0.1 Child protection substantiations

Children who have been abused or neglected often have poor social, behavioural and health outcomes in childhood and later life.

Child protection substantiations capture cases that have been reported to the state and territory departments responsible for child protection. A substantiation of a notification is the conclusion (following an investigation) that there was reasonable cause to believe that a child had been, was being, or was likely to be, abused, neglected or otherwise harmed.

When interpreting 'abuse type' data, it should be noted that if a child was the subject of more than one type of abuse or neglect as part of the same notification, the abuse and/or neglect reported is the one considered by the child protection workers to cause the most harm to the child.

Trend data: For all indicator displays, the yearly trend is limited to indicators with 3 or more years (including the current year) of comparable time series data. To see the trend click on “Yearly Trend” button on the display. Where 3 or more years of comparable data including the most recent year is not available, a “No time series data” message is shown on the display.

The bar graph shows the rate of children and young people aged 0–17 who were the subject of a child protection substantiation disaggregated by Indigenous status, sex, age group and abuse type.

Source: AIHW Child Protection Collection

See the supplementary data tables for further information and footnotes about these data.

Indicator technical specifications

The information below provides technical specifications for the summary indicator data presented in the quick reference guide.

National Framework Indicator 0.1 Child protection substantiations: Rate of children aged 0-17 years who were the subject of child protection substantiation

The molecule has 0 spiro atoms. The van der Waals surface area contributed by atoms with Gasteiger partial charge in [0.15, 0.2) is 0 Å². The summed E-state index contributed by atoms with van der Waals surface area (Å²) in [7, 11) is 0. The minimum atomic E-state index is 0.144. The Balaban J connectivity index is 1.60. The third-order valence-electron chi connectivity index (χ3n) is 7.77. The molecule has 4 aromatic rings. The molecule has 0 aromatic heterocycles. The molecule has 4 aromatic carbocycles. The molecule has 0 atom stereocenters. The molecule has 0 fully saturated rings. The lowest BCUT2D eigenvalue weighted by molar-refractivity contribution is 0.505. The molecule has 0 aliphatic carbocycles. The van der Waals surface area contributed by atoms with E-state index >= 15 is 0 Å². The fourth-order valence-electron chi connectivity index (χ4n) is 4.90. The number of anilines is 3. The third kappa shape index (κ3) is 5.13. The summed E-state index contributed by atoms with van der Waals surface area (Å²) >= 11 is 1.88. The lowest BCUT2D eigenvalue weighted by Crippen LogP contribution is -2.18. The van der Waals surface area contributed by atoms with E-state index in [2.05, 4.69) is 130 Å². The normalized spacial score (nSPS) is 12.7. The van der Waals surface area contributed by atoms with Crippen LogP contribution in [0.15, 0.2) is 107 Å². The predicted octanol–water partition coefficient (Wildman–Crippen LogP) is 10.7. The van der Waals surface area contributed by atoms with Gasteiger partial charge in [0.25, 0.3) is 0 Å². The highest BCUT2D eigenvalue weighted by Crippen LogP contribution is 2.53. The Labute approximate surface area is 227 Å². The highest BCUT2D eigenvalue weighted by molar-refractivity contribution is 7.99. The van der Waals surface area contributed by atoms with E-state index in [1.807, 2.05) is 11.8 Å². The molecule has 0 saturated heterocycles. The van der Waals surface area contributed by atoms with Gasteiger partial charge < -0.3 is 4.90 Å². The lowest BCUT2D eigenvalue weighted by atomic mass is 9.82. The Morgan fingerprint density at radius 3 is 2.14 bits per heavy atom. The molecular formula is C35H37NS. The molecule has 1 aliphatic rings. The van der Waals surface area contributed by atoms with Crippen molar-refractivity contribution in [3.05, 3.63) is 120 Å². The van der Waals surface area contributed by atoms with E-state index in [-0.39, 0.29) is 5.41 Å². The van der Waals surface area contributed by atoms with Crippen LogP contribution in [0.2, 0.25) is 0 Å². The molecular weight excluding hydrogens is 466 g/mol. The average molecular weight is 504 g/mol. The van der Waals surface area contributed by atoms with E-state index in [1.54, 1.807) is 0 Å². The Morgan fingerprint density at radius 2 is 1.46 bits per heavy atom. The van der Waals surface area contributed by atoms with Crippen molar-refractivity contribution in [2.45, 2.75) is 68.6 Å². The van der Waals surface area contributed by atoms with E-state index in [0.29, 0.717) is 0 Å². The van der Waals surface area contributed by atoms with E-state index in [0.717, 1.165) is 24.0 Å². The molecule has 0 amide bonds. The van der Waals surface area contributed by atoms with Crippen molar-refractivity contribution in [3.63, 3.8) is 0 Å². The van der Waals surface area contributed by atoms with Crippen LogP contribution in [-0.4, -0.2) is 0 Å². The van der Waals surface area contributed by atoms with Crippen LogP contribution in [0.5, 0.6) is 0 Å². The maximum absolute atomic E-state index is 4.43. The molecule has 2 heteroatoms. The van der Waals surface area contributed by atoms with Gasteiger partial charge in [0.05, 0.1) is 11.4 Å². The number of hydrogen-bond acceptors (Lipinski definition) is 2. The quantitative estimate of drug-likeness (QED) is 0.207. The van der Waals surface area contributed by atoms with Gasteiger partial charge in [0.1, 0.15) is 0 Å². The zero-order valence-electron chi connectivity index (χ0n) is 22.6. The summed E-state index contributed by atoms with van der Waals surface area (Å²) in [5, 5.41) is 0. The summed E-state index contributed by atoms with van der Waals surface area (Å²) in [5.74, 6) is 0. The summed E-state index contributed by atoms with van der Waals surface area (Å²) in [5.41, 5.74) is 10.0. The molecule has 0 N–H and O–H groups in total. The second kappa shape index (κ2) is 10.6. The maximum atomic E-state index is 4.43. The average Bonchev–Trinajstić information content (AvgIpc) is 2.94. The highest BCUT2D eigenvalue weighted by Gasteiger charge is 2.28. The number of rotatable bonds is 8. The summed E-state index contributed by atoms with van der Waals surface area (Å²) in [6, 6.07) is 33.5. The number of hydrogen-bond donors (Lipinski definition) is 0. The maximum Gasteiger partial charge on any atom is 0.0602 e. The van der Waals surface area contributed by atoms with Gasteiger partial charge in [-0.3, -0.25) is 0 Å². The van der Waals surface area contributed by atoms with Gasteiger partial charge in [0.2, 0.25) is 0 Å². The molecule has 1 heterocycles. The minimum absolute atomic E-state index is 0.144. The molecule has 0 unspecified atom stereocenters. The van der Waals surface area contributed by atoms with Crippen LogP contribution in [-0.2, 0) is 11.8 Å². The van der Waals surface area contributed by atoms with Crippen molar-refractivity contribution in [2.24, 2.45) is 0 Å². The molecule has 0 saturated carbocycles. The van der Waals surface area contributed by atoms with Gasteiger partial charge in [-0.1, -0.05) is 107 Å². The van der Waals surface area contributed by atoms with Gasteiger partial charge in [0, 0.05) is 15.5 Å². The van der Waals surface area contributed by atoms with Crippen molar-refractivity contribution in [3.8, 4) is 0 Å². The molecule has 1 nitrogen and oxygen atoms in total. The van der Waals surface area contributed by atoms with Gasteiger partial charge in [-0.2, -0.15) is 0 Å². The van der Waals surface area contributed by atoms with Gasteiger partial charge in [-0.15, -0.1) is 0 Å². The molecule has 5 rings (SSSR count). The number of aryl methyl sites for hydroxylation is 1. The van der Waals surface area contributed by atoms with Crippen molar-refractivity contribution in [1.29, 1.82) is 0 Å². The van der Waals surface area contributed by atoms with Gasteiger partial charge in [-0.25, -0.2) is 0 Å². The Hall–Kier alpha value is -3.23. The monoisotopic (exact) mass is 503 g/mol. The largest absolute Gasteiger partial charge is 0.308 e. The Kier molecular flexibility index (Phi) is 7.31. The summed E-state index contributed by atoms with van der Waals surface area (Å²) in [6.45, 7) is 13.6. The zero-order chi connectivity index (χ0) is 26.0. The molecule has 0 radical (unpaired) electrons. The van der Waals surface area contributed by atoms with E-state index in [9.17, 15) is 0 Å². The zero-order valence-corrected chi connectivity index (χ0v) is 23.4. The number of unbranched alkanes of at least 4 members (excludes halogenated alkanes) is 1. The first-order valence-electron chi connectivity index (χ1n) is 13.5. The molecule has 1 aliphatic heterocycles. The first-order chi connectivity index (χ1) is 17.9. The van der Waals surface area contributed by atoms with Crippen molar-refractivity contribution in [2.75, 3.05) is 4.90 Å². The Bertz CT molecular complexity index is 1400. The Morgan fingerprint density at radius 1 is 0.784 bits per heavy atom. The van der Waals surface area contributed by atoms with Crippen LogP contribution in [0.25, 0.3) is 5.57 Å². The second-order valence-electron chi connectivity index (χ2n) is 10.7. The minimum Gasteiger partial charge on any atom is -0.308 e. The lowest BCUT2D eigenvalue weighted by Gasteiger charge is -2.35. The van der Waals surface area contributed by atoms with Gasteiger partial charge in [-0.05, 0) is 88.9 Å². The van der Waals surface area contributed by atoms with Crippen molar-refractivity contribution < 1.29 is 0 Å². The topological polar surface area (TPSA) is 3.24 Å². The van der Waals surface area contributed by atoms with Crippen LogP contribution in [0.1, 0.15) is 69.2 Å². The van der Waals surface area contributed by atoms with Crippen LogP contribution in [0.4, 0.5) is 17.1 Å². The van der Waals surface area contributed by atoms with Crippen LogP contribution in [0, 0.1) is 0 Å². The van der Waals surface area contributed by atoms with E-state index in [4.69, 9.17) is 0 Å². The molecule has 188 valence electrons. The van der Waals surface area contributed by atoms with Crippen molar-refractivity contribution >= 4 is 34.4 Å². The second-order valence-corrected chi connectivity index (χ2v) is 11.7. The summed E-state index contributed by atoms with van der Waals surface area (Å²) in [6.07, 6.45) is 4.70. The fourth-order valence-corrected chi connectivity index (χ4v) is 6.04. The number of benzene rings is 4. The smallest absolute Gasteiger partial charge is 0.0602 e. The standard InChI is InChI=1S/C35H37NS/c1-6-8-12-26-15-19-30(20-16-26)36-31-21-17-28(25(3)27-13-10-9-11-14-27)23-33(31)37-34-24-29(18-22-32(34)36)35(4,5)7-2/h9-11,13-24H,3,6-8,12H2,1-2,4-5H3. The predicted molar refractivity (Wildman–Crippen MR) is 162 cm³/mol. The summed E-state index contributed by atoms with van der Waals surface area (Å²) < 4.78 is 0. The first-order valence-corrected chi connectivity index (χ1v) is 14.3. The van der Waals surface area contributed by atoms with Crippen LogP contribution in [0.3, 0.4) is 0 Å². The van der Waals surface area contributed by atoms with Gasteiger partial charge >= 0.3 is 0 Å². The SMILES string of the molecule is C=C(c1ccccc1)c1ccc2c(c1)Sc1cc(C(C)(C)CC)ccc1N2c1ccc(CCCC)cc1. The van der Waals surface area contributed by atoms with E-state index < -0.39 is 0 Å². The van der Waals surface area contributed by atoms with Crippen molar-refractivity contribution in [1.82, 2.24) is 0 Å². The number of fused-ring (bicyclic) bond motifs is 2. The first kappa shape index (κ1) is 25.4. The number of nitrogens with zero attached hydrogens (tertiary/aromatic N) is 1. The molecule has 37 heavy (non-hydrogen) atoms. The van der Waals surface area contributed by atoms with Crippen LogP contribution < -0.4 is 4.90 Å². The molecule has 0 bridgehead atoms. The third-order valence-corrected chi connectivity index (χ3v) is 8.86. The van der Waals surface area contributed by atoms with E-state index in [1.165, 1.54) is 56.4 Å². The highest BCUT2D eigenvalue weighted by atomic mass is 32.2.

Definition Data source
Numerator Number of children aged 0–17 years who were the subject of child protection substantiations of notifications received in the reference period AIHW National Child Protection Data Collection
Denominator Number of children aged 0–17 years at 31 December AIHW Population Database (sourced from ABS Australian Demographic Statistics)

Explanatory notes

Substantiated abuse

Child abuse may include neglect, physical abuse, sexual abuse and emotional or psychological abuse. Abuse is substantiated if, in the professional opinion of officers of the child protection authority, there is reasonable cause to believe that a child has been, is being, or is likely to be abused, neglected or otherwise harmed.

The administrative data reported to the AIHW on child protection substantiations reflects departmental activity. Differences in child protection legislation, policies and practices across jurisdictions and over time can affect the number and rate of children in substantiations and so caution must be used when interpreting the data.

Administrative data captures incidence of substantiations of harm, or risk of harm, rather than prevalence of abuse and neglect.

Substantiations reported for this indicator refer to investigations of notifications received during the financial year (e.g. 1 July to 30 June of the following year) for which an outcome of 'substantiated' was recorded within two months of the end of the financial year (i.e. by 31 August).

Substantiated data generally capture maltreatment by a parent/guardian. Extra-familial maltreatment (i.e. by someone other than a child's parent or guardian) is not within the mandate of most jurisdictions unless the child's parents are not acting to protect the child.

Population data

The COVID-19 pandemic and the resulting Australian Government closure of the international border from 20 March 2020, caused significant disruptions to the usual Australian population trends. This report uses Australian Estimated Resident Population (ERP) estimates that reflect these disruptions.

Accordingly, in the year July 2020 to June 2021, the overall population growth was much smaller than the years prior and in particular, there was a relatively large decline in the population of Victoria. ABS reporting indicates these were primarily due to net-negative international migration (National, state and territory population, June 2021 | Australian Bureau of Statistics (abs.gov.au)).

Please be aware that this change in the usual population trends may complicate interpretation of statistics calculated from these ERPs. For example, rates and proportions may be greater than in previous years due to decreases in the denominator (population size) of some sub-populations.